Monday, October 13, 2008
When I work in Leeds I have a routine that is automatic; rush out of the house about ten minutes later than I would like to be, hair wet, no make-up, clutching my mobile phone to make sure I remember it and dash off in the car to try and beat the Leeds rush hour traffic. Stop on the way (usually in a traffic jam) and put velcro rollers in my hair and make-up on my face about twenty minutes before arriving at the car park. When I get to the car park I change into my trainers to do the fifteen minute power-walk from the car park to work, aware that I sometimes look very strange, depending on my outfit/footwear combo. However, as stated before, a woman over the age of 40 in the UK is rarely given a second glance and is blessed with an unspoken invisibility cloak. I haven't got a purple hat yet but I'm sure the moment's not too far away.
Last Monday I set off from the car park more slowly than usual (my thigh muscles were burning from the run) and got about a third of the way there. I was distracted from my normal robotic routine by a commotion behind me as I was crossing the road at traffic lights. There were two feral-looking men with pinched faces shouting, swigging from cans and careering along the pavement. One of them had a bloodied nose and fresh scabs all over his face. I hurried along a little faster, feeling quite threatened even though it was early in the morning. The shouting got louder and they got closer and closer, I ended up breaking into a slow jog, but they were still catching me up. Other workers were crossing the road to avoid them but it was too late for me. I sped up again, clutching my handbag and suddenly I felt them grab me from behind. I turned round screaming and looked straight at the shaved head and bloodied face of the most frightening one. 'What do you want?' I yelled. 'Don't panic love, I'm sorry for scaring ya but we couldn't let ya go to work like that...' he still had his hand on my arm and then his friend reached out to touch me too. 'What do you mean?' I asked, preparing for my dress sense to be insulted by a hoodie.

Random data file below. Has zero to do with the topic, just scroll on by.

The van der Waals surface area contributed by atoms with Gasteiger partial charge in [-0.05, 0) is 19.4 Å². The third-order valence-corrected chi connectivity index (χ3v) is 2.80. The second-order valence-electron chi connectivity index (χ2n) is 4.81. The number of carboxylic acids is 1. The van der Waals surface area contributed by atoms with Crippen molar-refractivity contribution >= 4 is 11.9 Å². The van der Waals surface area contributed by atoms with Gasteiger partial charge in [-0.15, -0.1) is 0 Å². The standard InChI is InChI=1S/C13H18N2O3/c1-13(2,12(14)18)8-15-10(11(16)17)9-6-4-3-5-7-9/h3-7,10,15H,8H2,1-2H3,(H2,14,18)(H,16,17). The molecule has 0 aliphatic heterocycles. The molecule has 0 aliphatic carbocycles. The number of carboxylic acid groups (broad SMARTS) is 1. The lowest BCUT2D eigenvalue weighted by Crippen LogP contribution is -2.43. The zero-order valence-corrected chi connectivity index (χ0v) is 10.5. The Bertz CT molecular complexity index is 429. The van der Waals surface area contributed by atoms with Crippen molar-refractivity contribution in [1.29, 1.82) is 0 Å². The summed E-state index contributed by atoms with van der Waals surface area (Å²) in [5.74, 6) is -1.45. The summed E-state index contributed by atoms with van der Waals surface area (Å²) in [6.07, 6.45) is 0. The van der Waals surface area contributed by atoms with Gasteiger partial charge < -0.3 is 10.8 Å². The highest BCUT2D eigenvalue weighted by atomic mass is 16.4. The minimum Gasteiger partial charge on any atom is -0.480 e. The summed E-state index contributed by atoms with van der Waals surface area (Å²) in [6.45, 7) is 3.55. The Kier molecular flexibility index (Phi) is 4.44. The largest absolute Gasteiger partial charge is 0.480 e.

'We can't let ya go in the office with a roller stuck to ya jumper darlin'!' and he produced a bright yellow velcro roller from my back.
I apologised profusely and we ended up walking to work together - the scabby one admitted that he looked terrifying but said that he'd been set upon on Saturday night by some 17 year olds when he'd been roaring drunk, tottering around with a take-away and got beaten to a pulp. He then advised me to get some ghd hair straighteners that wouldn't stick to me and we waved goodbye. Afterwards I realised that none of the business women I passed said anything to me about my dayglo roller. How strange!